Flynn says he'll talk to intelligence committees – but only with immunity - Macleans.ca
 

Flynn says he’ll talk to intelligence committees – but only with immunity

Former National Security Adviser wants immunity from ‘unfair prosecution’ in return for testifying about possible ties between Russia and Trump’s campaign


 
FILE - In this Feb. 10, 2017 file photo, then-National Security Adviser Michael Flynn sits in the East Room of the White House in Washington. Documents released in a congressional inquiry show Flynn was paid more than $33,750 by RT, Russia’s government-run television system, for appearing at a Moscow event in December 2015. Flynn had retired months earlier as head of the U.S. Defense Intelligence Agency. (AP Photo/Carolyn Kaster, File)

FILE – In this Feb. 10, 2017 file photo, then-National Security Adviser Michael Flynn sits in the East Room of the White House in Washington. (AP Photo/Carolyn Kaster, File)

WASHINGTON – Former National Security Adviser Michael Flynn is in discussions with the House and Senate intelligence committees on receiving immunity from “unfair prosecution” in exchange for agreeing to be questioned as part of ongoing probes into possible contacts between Donald Trump’s presidential campaign and Russia, his attorney says.

“General Flynn certainly has a story to tell, and he very much wants to tell it, should the circumstances permit,” attorney Robert Kelner said Thursday.

MORE: Michael Flynn resigns as Donald Trump’s national security advisor

Kelner said no “reasonable person” with legal counsel would answer questions without assurances that he would not be prosecuted, given calls from some members of Congress that the retired lieutenant general should face criminal charges.

Flynn’s ties to Russia have been scrutinized by the FBI and are under investigation by the House and Senate intelligence committees. Both committees are looking into Russia’s meddling in the 2016 presidential election and any ties between Trump associates and the Kremlin.

Since July, the FBI has been conducting a counterintelligence investigation into Russia’s interference in the election and possible co-ordination with Trump associates.

Kelner released a statement after The Wall Street Journal first reported that Flynn’s negotiations with the committee included discussions of immunity. The lawyer described the talks as ongoing and said he would not comment on the details.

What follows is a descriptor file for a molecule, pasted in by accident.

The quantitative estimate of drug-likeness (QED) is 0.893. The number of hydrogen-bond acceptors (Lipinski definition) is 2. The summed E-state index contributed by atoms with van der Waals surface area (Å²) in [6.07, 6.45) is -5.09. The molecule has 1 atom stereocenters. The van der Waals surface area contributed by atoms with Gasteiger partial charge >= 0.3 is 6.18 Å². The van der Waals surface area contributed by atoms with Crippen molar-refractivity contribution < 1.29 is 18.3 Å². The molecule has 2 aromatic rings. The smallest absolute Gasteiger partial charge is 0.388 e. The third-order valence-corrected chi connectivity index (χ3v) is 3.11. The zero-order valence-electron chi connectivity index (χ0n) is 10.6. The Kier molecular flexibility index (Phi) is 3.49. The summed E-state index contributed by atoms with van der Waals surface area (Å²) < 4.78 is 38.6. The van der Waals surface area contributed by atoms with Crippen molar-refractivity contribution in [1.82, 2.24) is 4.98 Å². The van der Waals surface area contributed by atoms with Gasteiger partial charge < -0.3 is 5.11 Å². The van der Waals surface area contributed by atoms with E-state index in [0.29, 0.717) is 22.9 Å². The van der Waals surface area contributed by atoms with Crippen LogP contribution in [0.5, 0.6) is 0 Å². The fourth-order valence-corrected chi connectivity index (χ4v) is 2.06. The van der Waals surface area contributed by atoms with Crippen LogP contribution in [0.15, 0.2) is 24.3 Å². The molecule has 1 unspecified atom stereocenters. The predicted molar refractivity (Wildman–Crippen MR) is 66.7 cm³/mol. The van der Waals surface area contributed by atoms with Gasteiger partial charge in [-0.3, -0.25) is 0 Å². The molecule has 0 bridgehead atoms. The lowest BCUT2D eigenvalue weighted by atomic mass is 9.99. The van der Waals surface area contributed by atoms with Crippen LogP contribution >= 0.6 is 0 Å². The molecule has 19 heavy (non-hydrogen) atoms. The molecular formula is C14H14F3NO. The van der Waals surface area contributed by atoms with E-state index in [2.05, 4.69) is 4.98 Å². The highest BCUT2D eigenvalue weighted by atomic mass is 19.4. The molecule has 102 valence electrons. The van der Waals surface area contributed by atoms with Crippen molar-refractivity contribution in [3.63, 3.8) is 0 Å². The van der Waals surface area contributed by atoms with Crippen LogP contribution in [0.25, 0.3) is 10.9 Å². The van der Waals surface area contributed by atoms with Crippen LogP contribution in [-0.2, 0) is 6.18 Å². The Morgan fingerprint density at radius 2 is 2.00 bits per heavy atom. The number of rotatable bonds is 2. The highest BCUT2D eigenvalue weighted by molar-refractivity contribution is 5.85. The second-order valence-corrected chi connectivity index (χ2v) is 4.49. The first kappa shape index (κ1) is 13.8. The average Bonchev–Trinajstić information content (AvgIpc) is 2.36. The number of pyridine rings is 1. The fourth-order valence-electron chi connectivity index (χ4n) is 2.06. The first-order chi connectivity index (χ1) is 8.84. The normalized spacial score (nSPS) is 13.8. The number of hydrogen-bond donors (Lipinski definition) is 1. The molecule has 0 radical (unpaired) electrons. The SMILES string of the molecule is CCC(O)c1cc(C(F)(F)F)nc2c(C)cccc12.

A congressional aide confirmed that discussions with the Senate intelligence committee involved immunity. The aide spoke on the condition of anonymity to discuss private conversations.

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House intelligence committee spokesman Jack Langer said Flynn has not offered to testify to the panel in exchange for immunity.

Four other Trump associates have come forward in recent weeks, saying they would talk to the committees. As of Wednesday, the Senate intelligence committee had asked to interview 20 people as part of the probe.

In his statement, Kelner said the political climate in which Flynn is facing “claims of treason and vicious innuendo” is factoring into his negotiations with the committees.

“No reasonable person, who has the benefit of advice from counsel, would submit to questioning in such a highly politicized, witch hunt environment without assurances against unfair prosecution,” Kelner said.

In September, Flynn weighed in on the implications of immunity on NBC’s “Meet the Press,” criticizing Democratic presidential candidate Hillary Clinton and her associates in the FBI’s investigation into her use of a private email server.

“When you are given immunity, that means that you have probably committed a crime,” Flynn said during the interview.

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Flynn was fired from his job as Trump’s first national security adviser after it was disclosed that he misled Vice-President Mike Pence about a conversation he had with the Russian ambassador to the U.S. during the transition.

In the weeks after he resigned, Flynn and his business registered with the Justice Department as foreign agents for $530,000 worth of lobbying work that could have benefited the Turkish government.

The lobbying occurred while Flynn was a top Trump campaign adviser. The Turkish businessman who hired Flynn, Ekim Alptekin, has told the AP that Flynn’s firm registered under pressure from the Justice Department.


 

Flynn says he’ll talk to intelligence committees – but only with immunity

  1. The WH is dirty, this is Putin’s Trojan Horse(Flynn), and if i can use that old cliche ‘The Plot Thickens’. Just imagine, Russia has finally done to the US, what the US has been doing to Russia for years, getting inside its institutions, and of all the institutions to pierce in the US, The Oval Office, the cradle of the US democracy. This is a wake up call to the US and its people, if Russia can get inside your electoral party systems, and The White House, you have big problems. Trumps voters aren’t concerned about all this noise, because the only thing Trumps base wants, is the new judge appointed to the courts, so as to turn the clock back on all the progress that has made the US what it is today, and with that new judge appointment, Trumps base get to dictate how people should live in the US.